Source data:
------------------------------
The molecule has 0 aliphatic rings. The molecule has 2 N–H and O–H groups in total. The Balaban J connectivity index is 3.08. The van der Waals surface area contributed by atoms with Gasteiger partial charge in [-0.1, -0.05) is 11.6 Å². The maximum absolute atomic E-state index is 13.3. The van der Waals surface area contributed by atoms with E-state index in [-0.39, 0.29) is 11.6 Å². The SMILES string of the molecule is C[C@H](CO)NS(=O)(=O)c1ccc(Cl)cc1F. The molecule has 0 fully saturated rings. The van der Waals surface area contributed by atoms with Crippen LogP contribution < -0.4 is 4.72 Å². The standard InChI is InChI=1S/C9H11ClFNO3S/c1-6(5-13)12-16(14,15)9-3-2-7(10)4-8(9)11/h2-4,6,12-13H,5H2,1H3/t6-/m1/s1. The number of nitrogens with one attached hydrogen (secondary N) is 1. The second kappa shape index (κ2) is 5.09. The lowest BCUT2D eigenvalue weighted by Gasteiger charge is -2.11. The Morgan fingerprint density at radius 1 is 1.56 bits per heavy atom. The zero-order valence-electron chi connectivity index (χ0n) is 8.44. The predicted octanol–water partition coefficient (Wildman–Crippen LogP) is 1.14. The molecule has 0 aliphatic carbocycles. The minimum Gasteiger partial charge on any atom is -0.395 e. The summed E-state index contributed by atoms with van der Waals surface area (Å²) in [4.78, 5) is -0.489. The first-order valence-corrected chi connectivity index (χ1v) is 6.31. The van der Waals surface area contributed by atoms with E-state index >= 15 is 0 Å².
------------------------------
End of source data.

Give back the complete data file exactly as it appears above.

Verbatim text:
The molecule has 0 aliphatic rings. The molecule has 2 N–H and O–H groups in total. The Balaban J connectivity index is 3.08. The van der Waals surface area contributed by atoms with Gasteiger partial charge in [-0.1, -0.05) is 11.6 Å². The maximum absolute atomic E-state index is 13.3. The van der Waals surface area contributed by atoms with E-state index in [-0.39, 0.29) is 11.6 Å². The SMILES string of the molecule is C[C@H](CO)NS(=O)(=O)c1ccc(Cl)cc1F. The molecule has 0 fully saturated rings. The van der Waals surface area contributed by atoms with Crippen LogP contribution < -0.4 is 4.72 Å². The standard InChI is InChI=1S/C9H11ClFNO3S/c1-6(5-13)12-16(14,15)9-3-2-7(10)4-8(9)11/h2-4,6,12-13H,5H2,1H3/t6-/m1/s1. The number of nitrogens with one attached hydrogen (secondary N) is 1. The second kappa shape index (κ2) is 5.09. The lowest BCUT2D eigenvalue weighted by Gasteiger charge is -2.11. The Morgan fingerprint density at radius 1 is 1.56 bits per heavy atom. The zero-order valence-electron chi connectivity index (χ0n) is 8.44. The predicted octanol–water partition coefficient (Wildman–Crippen LogP) is 1.14. The molecule has 0 aliphatic carbocycles. The minimum Gasteiger partial charge on any atom is -0.395 e. The summed E-state index contributed by atoms with van der Waals surface area (Å²) in [4.78, 5) is -0.489. The first-order valence-corrected chi connectivity index (χ1v) is 6.31. The van der Waals surface area contributed by atoms with E-state index >= 15 is 0 Å².